EarShot Grand Rapids Symphony – Composer Spotlight: Tyler Eschendal

Tyler Eschendal is a composer and percussionist originally from the suburbs of Detroit and now resides in Los Angeles, CA. A love for rhythm, pulse, and layering heavily influences his music, as well as an interest in introducing sample-based procedures found in electronic music to acoustic and live instrumentations. Tyler’s music has been performed at institutions across the U.S. and by such ensembles as the Los Angeles Percussion Quartet, yMusic, the Norfolk New Music Ensemble, and Sō Percussion. He holds a B.M. in music composition from the College-Conservatory of Music at the University of Cincinnati studying with Michael Fiday, and a M.M. in composition from the University of Southern California studying with Ted Hearne, Sean Friar and Don Crockett.

Tyler’s orchestral piece Zarathustra Mixtape was selected for the Grand Rapids Symphony EarShot New Music Readings, where it will be workshopped and read under the direction of conductor Jacomo Bairos. Public performances will take place on Friday, September 28 and Saturday, September 29, 2018 at The Morton as part of ArtPrize. More information here

Tyler spoke with us about his piece and the upcoming readings.

Composer Tyler Eschendal

American Composers Orchestra: What was your reaction to finding out your piece had been selected for the Grand Rapids Symphony EarShot New Music Readings?

Tyler Eschendal: My reaction came as a great surprise!  The original instrumentation is for a much larger orchestra than the readings presented, but I was up for the challenge of rescaling the work.  

ACO: You describe your piece as a “mixtape” of Richard Strauss’Also Sprach Zarathustra, “splicing, stretching, shifting, layering, reorganizing, and most importantly, re-contextualizing” the composer’s 1896 tone poem. Can you talk about your first encounters with Also Sprach Zarathustra, and why you chose it for the basis of your own orchestral work?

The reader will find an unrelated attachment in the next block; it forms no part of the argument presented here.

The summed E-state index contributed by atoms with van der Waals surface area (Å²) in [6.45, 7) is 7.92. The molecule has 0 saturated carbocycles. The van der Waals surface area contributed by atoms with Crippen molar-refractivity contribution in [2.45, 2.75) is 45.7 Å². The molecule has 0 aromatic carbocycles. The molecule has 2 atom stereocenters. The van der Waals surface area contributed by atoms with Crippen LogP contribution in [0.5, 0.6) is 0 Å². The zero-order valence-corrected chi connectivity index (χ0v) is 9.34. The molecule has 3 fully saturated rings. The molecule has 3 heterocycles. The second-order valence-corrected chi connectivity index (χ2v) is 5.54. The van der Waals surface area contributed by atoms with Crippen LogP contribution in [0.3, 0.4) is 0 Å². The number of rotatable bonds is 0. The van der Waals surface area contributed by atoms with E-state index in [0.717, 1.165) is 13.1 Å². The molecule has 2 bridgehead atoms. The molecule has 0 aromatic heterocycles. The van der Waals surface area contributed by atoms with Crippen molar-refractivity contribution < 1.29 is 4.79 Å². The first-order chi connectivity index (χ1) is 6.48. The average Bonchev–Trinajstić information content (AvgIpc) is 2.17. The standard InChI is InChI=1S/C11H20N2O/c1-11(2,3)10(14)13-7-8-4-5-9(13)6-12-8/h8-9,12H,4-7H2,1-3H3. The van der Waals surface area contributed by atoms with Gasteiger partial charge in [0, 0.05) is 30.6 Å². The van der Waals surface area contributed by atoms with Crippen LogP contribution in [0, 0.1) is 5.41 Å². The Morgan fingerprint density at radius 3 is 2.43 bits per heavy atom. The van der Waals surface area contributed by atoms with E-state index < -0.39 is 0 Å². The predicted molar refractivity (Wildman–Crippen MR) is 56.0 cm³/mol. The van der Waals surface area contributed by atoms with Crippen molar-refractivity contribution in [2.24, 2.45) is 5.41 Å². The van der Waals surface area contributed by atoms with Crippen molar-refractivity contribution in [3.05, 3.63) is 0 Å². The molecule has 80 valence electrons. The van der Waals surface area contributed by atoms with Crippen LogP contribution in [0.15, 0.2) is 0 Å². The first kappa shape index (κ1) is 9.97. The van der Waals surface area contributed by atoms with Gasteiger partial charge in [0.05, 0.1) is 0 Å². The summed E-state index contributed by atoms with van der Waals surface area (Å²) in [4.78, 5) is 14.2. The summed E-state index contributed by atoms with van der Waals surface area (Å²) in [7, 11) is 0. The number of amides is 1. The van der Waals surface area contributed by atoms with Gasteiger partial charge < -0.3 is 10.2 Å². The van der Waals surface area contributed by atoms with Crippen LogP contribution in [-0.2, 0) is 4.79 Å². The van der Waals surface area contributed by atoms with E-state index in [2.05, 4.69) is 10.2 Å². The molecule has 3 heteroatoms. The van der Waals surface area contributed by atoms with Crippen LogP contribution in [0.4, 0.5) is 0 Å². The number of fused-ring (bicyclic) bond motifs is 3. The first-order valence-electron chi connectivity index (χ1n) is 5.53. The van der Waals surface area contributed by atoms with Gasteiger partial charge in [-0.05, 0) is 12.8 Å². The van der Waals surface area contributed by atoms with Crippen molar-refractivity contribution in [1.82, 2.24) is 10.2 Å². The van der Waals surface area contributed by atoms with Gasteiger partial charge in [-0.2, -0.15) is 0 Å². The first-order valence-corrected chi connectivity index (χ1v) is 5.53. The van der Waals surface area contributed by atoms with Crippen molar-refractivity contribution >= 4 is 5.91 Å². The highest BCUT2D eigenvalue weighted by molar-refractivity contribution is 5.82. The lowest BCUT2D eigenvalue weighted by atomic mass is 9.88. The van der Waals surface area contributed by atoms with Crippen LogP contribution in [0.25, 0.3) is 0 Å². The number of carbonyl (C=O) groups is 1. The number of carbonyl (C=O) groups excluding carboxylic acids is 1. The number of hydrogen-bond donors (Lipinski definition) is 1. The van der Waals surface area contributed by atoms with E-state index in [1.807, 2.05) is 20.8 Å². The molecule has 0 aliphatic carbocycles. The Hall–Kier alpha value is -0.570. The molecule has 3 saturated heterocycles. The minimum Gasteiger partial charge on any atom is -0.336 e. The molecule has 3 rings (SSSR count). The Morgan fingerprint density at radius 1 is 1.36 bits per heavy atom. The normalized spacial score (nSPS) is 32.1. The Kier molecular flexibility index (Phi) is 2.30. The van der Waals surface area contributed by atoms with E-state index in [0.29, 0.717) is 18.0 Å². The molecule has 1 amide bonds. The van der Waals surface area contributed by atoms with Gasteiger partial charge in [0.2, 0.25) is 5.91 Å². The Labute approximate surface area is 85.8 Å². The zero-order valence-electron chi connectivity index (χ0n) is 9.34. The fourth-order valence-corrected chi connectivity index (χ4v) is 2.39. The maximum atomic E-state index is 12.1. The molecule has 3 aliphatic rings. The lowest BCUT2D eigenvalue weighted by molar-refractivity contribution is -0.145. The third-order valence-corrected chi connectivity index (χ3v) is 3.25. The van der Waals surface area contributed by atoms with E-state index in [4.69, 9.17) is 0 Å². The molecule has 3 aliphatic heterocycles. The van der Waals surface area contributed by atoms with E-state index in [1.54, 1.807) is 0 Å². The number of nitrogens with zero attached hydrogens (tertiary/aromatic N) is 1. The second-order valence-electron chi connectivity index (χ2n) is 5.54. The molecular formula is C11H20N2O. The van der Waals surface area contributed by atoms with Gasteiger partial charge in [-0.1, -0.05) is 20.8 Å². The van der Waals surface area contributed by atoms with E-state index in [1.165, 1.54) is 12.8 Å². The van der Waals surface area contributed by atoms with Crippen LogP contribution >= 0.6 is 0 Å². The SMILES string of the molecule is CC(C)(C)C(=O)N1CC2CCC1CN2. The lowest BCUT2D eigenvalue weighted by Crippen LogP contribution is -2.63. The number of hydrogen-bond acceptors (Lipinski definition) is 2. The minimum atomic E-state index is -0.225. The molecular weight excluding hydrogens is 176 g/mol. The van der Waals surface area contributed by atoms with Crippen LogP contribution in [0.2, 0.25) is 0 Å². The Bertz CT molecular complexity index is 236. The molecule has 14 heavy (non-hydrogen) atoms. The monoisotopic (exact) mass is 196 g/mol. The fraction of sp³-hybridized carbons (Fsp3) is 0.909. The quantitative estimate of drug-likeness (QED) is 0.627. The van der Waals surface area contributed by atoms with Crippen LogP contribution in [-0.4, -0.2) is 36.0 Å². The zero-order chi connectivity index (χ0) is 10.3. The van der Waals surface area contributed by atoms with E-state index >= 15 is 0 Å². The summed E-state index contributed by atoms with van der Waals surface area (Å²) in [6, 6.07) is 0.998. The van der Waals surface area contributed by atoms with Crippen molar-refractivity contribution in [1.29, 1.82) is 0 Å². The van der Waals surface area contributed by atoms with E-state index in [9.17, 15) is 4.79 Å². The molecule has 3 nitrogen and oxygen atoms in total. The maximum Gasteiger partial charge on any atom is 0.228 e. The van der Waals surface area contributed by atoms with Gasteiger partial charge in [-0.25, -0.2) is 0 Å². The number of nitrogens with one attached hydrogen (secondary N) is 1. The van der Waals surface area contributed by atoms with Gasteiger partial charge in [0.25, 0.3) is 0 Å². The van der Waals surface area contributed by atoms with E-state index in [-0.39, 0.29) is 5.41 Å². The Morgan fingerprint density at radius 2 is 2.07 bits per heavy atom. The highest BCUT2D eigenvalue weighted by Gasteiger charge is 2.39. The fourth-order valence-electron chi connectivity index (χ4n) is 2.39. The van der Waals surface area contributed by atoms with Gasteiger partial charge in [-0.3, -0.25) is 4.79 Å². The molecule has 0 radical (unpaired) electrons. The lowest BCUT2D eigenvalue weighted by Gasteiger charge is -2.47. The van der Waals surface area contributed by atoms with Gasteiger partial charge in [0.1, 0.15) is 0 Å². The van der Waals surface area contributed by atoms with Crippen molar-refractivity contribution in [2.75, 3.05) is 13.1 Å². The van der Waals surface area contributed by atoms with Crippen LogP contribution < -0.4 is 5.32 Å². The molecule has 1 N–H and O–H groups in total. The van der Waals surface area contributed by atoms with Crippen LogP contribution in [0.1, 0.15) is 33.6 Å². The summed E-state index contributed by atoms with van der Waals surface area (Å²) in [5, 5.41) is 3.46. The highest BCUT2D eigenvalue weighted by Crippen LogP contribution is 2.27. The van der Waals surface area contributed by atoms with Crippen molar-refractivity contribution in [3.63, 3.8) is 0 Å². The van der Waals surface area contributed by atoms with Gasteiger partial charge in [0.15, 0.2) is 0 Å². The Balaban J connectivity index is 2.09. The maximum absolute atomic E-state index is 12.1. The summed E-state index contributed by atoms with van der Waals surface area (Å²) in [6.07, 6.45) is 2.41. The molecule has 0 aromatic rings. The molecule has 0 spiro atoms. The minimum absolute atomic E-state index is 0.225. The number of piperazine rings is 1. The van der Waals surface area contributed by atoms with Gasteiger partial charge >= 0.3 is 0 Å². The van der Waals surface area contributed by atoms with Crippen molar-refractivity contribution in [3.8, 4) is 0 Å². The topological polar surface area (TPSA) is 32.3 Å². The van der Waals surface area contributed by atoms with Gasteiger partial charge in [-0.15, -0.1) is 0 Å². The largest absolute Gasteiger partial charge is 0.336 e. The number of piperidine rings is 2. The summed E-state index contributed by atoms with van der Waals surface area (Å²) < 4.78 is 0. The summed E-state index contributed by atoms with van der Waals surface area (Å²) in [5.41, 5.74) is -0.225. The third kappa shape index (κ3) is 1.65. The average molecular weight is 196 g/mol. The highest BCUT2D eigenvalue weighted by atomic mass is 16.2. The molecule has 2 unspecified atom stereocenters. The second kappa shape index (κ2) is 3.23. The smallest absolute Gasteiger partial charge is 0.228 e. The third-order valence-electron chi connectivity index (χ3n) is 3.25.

TE: Like a lot of composers, some of my first introductions to classical music was through the orchestra and its immense power.  Also Sprach was a piece that immediately resonated with me and I became obsessed.  The more I listened, the curiouser I got. Zarathustra Mixtape gave me an opportunity to extend and exploit fragments of the piece that I had always wanted to see in a different context. 

ACO: What are you doing to prepare for the readings? Are there any changes you have made to your piece?

TE: Strauss’ original orchestration calls for a massive orchestra with quadruple winds and brass, two harps and lots of string divisions.  In order to replicate the source I wanted to use as large of an orchestra as I could get my hands on.  For the ACO readings I was working an ensemble half that size, so the biggest challenge was downsizing the instrumentation and reorchestrating moments of the piece.  

ACO: What do you hope to gain from this experience?

TE: I hope to gain more experience working in time-sensitive situations like rehearsals and meetings with a professional arts organization like GRS and ACO.  Understanding how to make the most out of a short rehearsal block is an absolute skill!
Grand Rapids Symphony will give public performances of Tyler Eschendal’s Zarathustra Mixtape on Friday, September 28 and Saturday, September 29, 2018 at The Morton, as part of ArtPrize. More information here

Learn more about Tyler Eschendal at www.tyler-eschendal.com
Follow him on Twitter and Instagram

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